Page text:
Total Access Medical - Direct Primary Care Blog

Understanding Ozempic: Insights from Total Access Medical's Dr. Andrew Kirschner

Posted by Total Access Medical on Mar 07, 2024


By now, you have likely encountered a friend or colleague who is taking Ozempic and marveling over their seemingly effortless weight loss. Alternatively, you may have come across a frustrated individual attempting to obtain Ozempic but facing obstacles. This could be due to either not medically qualifying for this new medication or struggling to find a pharmacy that stocks it.

In my approximately 26 years in practice, I have never encountered a medication that has prompted so many of my patients to seek a prescription.

Ozempic, or semaglutide, its generic name, belongs to a new class of medications originally designed to help diabetics better control their blood sugar levels. Early studies revealed that, as a side benefit, this medication led to the loss of an average of 15-20% of a patient’s body weight over the initial period of use. Subsequently, the medication began to be prescribed specifically for weight loss.

Semaglutide and similar medications facilitate weight loss by increasing the efficacy of chemicals in the body that induce a feeling of fullness. They also prolong the transit time through the gastrointestinal tract, further enhancing the sensation of fullness. For many patients struggling to shed extra pounds, it has proven to be a panacea, enabling them to move closer to their weight loss goals.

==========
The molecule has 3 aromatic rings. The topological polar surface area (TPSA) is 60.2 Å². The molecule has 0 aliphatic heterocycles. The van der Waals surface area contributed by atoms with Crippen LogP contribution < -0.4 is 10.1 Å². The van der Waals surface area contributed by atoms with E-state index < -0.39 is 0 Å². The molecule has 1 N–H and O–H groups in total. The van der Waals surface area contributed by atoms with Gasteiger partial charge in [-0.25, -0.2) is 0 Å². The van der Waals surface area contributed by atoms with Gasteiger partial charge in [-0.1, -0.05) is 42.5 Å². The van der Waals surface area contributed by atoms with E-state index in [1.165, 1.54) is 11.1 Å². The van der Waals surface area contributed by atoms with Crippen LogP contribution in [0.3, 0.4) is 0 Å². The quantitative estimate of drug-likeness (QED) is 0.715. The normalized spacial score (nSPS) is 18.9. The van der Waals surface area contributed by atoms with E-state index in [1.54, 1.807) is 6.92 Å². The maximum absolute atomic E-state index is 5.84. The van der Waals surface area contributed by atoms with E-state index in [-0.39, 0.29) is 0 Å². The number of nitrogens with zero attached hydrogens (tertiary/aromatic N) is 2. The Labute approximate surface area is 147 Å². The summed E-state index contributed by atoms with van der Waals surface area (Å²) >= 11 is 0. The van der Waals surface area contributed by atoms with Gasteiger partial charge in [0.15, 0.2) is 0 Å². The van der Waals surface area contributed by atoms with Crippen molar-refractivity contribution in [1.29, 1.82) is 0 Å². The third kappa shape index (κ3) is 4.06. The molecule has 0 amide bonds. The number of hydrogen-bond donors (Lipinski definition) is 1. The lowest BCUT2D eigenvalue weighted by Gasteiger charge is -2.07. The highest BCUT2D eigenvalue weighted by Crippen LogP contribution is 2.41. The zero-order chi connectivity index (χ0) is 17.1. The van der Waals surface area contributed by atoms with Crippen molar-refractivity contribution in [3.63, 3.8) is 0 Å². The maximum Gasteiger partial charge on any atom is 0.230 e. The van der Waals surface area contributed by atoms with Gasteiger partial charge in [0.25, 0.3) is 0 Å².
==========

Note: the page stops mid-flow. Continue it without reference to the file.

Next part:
While generally safe for most patients, this class of medications does carry some risks. In my own patient population, I have observed manageable side effects such as nausea, bloating, and diarrhea. More concerning reported side effects include gastroparesis—a lack of movement through the gastrointestinal tract—and pancreatitis—an extremely painful inflammation of the pancreas.

Without modifications to the lifestyle factors that initially caused weight gain, the benefits of weight loss can be short-lived. Therefore, patients should consider working with a nutritionist and/or a fitness trainer to enjoy more sustained benefits.

If you are a Type II diabetic, you may qualify for Ozempic. A companion drug, Wegovy, is chemically identical to Ozempic but is specifically indicated for weight loss. Similar drugs such as Mounjaro and Zepbound work in the same way as semaglutide and yield comparable weight loss effects. If you are contemplating any of these medications, your prescription insurance coverage will determine your eligibility and out-of-pocket expenditure.

If you are interested in these prescription medications, inquire with your Total Access Medical physician to determine if you are an appropriate candidate.

New call-to-action